The CIOs of today and tomorrow are looking very different than the ones from ten, five or even two years ago. The role of the Chief Information Officer could be considered the most evolving executive position right now. In fact, 56 percent of CIOs identify their roles as transformational.
This year, the role will continue to change and develop, but there are significant characteristics that stand out. Expect the most successful, modern CIOs of 2016 to be:
Organizational silos are being knocked down to create more open and collaborative exchanges between executive structures. Being able to easily communicate with other departments, customers and constituents of an organization is crucial for today’s CIOs. Therefore, the stereotype of a socially awkward, computer geek as an IT leader is even more unrepresentative now.
Modern CIOs are more accustomed to speaking to small and large-sized audiences through wireless presentation software and other means. Because they are interacting with several different professionals, there is a higher level of expectation to be able to express complex ideas in ways that anyone can understand.
Instead of simply being the person that makes sure the technology is operating and the go-to person when something is broken, CIOs are being given much more influence. More than half of CIOs in a survey by responded that they see themselves as “drivers of innovation” in the workplace.
The executive team is increasingly looking to tech leaders for insights into the latest business trends and tools that can give them a competitive edge. On the other hand, modern CIOs are searching out opportunities to improve business processes and performance through tech.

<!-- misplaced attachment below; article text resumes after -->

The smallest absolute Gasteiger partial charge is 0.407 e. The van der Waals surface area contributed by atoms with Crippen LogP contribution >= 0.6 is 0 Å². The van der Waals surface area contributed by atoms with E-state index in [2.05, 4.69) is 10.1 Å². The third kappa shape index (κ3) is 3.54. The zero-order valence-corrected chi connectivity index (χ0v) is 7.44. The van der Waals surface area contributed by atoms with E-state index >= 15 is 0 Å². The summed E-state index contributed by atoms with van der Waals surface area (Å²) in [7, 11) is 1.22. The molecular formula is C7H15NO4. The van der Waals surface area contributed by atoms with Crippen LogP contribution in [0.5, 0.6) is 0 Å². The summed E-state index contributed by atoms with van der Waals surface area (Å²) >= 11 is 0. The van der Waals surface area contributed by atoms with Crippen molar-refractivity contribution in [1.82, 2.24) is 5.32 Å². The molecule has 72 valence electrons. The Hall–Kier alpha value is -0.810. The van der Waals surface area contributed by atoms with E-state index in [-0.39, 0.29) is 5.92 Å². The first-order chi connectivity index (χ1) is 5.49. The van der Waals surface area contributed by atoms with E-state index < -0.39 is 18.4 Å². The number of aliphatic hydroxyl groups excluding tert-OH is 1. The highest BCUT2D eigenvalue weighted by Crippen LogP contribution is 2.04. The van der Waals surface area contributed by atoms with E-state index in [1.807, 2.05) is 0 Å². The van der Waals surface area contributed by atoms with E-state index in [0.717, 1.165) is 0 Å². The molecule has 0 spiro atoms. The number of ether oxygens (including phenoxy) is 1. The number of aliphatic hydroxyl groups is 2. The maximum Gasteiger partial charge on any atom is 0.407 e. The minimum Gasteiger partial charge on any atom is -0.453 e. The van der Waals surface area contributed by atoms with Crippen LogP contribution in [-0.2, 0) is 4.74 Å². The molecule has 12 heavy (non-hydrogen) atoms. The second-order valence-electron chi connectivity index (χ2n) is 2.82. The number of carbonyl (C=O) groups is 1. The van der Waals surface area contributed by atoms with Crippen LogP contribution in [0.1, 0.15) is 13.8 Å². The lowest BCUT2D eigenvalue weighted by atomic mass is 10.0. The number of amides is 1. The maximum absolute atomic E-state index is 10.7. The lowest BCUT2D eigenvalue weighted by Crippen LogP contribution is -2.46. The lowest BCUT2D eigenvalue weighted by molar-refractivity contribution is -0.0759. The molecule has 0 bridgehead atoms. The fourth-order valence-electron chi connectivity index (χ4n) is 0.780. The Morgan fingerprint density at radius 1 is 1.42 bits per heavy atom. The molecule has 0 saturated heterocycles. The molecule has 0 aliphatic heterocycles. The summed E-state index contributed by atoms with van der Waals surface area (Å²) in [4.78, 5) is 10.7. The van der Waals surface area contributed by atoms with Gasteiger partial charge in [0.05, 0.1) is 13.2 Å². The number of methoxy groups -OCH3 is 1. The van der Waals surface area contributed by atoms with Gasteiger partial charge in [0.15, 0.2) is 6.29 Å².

Risk Takers
In the past, CIOs may have had less influence in overall business decision-making. Now, their role is one that permeates almost every aspect of an organization. Several different departments like marketing, human resources and many more━as well as CEOs━are beginning to consult them for advice on business investments and other decisions. Forward-thinking CIOs are embracing this new trust by being less restricted in their investments. For example, instead of simply budgeting to upgrade old hardware, they are exploring new tech options like cloud, Bring-Your-Own-Devices (BYOD), and wearable devices.
This doesn’t mean that modern CIOs are more likely to jump blindly into business deals and other negotiations. Instead, it means that they are more willing to invest in newer technologies and consider strategies that may have never been considered before.
CIOs have become an unlikely driver of collaboration in the workplace. This is because of the vast amount collaboration tools and technology available. Technology like Google Drive, Salesforce, Ubiq, Dropbox, and dozens more have made it easier than ever for people to work together from anywhere. Since technology is helping to bring workplaces together, CIOs are one of the primary resources that executives seek out when forming and launching company collaboration initiatives.
The role of CIO is one that will continue to change and evolve every year. In 2016, modern IT leaders will be more collaborative and innovative. They will be more open to new ideas and communicate their own ideas better than those before them. Lastly, the CIOs that take note of the changing environment and adapt are the ones that will be the most effective tech leaders.